JACKSON — Mississippi lawmakers beat a deadline Thursday and cleared out of the Capitol ahead of a winter storm that promised to dump snow on many parts of the state.
“This is, strangely enough, when I appreciate all of you the most,” Lt. Gov. Phil Bryant said as he thanked senators for several long days in which they considered hundreds of bills.
After a three-day weekend, lawmakers will return to work Monday afternoon.
Legislators are approaching the midpoint of their scheduled three-month session, and Thursday was the final day for the House and Senate to consider bills filed in their own chamber. The surviving bills move to the opposite chamber for more work.
Separate bills that passed both chambers Thursday would strengthen the penalties for stalking. Aggravated stalking would become a felony punishable by up to five years in prison and a $3,000 fine; punishment for aggravated stalking for someone with a previous record as a sex offender would be up to six years in prison and a $4,000 fine.
The House removed provisions that would have allowed stalking charges to be filed if someone threatens the life of a pet to intimidate a human victim. Some House members said they worried neighbors would file stalking charges over arguments about one person’s dog going into another person’s yard.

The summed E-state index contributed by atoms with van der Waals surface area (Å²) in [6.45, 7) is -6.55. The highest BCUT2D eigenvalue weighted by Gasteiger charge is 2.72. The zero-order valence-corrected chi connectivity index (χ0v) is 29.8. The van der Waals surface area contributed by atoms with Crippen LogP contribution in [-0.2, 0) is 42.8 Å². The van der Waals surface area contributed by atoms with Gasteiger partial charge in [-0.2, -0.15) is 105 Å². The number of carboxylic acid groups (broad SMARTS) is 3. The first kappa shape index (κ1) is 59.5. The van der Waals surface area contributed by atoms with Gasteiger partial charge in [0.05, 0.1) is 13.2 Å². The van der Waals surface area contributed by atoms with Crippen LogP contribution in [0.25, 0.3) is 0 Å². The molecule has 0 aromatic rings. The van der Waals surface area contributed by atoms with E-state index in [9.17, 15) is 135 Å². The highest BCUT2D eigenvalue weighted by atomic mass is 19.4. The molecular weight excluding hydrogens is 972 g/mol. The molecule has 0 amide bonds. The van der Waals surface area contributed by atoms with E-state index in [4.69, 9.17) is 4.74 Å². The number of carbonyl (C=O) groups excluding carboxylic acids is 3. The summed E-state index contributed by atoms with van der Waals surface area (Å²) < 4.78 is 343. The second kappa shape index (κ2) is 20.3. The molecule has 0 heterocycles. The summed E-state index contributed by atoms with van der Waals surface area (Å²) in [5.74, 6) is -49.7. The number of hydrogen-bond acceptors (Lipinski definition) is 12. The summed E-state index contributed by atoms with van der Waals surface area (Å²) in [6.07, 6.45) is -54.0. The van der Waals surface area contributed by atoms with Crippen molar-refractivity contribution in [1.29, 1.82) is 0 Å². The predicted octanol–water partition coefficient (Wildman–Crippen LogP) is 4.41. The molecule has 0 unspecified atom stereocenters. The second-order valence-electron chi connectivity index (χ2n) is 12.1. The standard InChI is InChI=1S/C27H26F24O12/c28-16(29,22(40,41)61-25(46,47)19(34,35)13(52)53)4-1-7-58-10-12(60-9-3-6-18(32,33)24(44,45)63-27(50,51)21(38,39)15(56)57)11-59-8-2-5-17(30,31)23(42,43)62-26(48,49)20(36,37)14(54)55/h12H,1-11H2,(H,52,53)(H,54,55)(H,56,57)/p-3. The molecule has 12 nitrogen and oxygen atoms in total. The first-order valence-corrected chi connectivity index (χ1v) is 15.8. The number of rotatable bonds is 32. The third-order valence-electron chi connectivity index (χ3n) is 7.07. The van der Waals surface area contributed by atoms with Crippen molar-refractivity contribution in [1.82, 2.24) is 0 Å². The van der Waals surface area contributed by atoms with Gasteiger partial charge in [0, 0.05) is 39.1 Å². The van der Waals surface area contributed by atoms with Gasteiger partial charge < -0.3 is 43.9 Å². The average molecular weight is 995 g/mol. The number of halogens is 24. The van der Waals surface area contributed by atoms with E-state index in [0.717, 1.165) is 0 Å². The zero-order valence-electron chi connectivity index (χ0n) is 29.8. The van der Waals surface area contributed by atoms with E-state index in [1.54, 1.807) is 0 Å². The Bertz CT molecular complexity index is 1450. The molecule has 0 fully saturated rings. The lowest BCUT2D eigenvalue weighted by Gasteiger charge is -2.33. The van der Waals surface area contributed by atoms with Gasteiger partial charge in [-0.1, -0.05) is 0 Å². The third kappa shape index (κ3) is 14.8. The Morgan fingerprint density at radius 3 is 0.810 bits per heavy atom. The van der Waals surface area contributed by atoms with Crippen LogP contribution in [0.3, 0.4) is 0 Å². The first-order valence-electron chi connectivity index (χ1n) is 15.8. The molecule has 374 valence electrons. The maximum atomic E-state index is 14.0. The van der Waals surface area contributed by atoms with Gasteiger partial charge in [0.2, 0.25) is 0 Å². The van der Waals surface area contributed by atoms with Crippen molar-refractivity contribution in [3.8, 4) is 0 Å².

Among the bills that died Thursday was a proposal to move the Mississippi School of the Arts from Brookhaven to the Mississippi University for Women campus in Columbus, about 200 miles to the north.
House Appropriations Committee Chairman Johnny Stringer, D-Montrose, said the state could save money by putting the arts school at MUW, where the Mississippi School for Math and Science is located. The two residential high schools attract some of the state’s highest achieving students, who have to pass tests to be admitted.
As legislators rushed to meet Thursday’s deadline ahead of expected snow and sleet, Stringer didn’t bring the arts school bill up for debate — and that killed the bill.
Brookhaven civic promoters have lobbied to keep the arts school, and in 2009 the House had a long debate before killing a bill that would have moved the school to MUW.
With snow and sleet approaching Mississippi on Thursday, the House and Senate skipped some bills that chairmen knew would create time-consuming debates. The Senate, for example, ignored a voter-identification bill and let it die.
Lawmakers have argued for more than a decade about whether to require people to show ID. The Mississippi Republican Party announced Thursday that it had collected enough signatures to put a voter-ID question on the November 2011 ballot. People would decide whether every voter should be required to show a driver’s license or other government-issued ID at the polls.
Supporters say voter ID would deter fraud, while opponents say there’s little proof that people are voting under others’ names. Opponents also say an ID requirement could be used to intimidate older black people who once were subject to Jim Crow laws that prevented them from voting.
The bills are Senate Bill 2961, House Bill 1309, House Bill 599 and Senate Bill 2871.